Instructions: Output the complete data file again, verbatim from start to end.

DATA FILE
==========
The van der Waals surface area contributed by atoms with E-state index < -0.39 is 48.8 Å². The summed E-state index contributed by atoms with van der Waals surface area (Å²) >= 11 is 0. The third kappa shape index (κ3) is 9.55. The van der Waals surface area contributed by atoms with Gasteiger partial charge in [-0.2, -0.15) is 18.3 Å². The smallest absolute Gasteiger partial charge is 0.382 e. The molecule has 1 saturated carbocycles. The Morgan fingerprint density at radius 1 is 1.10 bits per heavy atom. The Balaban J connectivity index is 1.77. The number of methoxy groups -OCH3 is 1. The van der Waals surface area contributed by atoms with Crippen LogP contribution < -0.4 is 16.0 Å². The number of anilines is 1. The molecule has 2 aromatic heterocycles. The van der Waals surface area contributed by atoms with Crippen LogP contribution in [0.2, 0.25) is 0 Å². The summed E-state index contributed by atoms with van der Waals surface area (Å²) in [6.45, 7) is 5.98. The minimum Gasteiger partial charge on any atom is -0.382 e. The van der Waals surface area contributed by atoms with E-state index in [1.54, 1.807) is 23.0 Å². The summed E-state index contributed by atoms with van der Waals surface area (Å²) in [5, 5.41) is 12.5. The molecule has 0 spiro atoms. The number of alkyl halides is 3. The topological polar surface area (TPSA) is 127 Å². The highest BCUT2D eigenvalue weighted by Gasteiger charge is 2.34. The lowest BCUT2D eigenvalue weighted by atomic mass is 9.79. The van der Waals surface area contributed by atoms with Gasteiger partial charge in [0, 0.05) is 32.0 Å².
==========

The van der Waals surface area contributed by atoms with E-state index < -0.39 is 48.8 Å². The summed E-state index contributed by atoms with van der Waals surface area (Å²) >= 11 is 0. The third kappa shape index (κ3) is 9.55. The van der Waals surface area contributed by atoms with Gasteiger partial charge in [-0.2, -0.15) is 18.3 Å². The smallest absolute Gasteiger partial charge is 0.382 e. The molecule has 1 saturated carbocycles. The Morgan fingerprint density at radius 1 is 1.10 bits per heavy atom. The Balaban J connectivity index is 1.77. The number of methoxy groups -OCH3 is 1. The van der Waals surface area contributed by atoms with Crippen LogP contribution < -0.4 is 16.0 Å². The number of anilines is 1. The molecule has 2 aromatic heterocycles. The van der Waals surface area contributed by atoms with Crippen LogP contribution in [0.2, 0.25) is 0 Å². The summed E-state index contributed by atoms with van der Waals surface area (Å²) in [6.45, 7) is 5.98. The minimum Gasteiger partial charge on any atom is -0.382 e. The van der Waals surface area contributed by atoms with E-state index in [1.54, 1.807) is 23.0 Å². The summed E-state index contributed by atoms with van der Waals surface area (Å²) in [5, 5.41) is 12.5. The molecule has 0 spiro atoms. The number of alkyl halides is 3. The topological polar surface area (TPSA) is 127 Å². The highest BCUT2D eigenvalue weighted by Gasteiger charge is 2.34. The lowest BCUT2D eigenvalue weighted by atomic mass is 9.79. The van der Waals surface area contributed by atoms with Gasteiger partial charge in [0, 0.05) is 32.0 Å².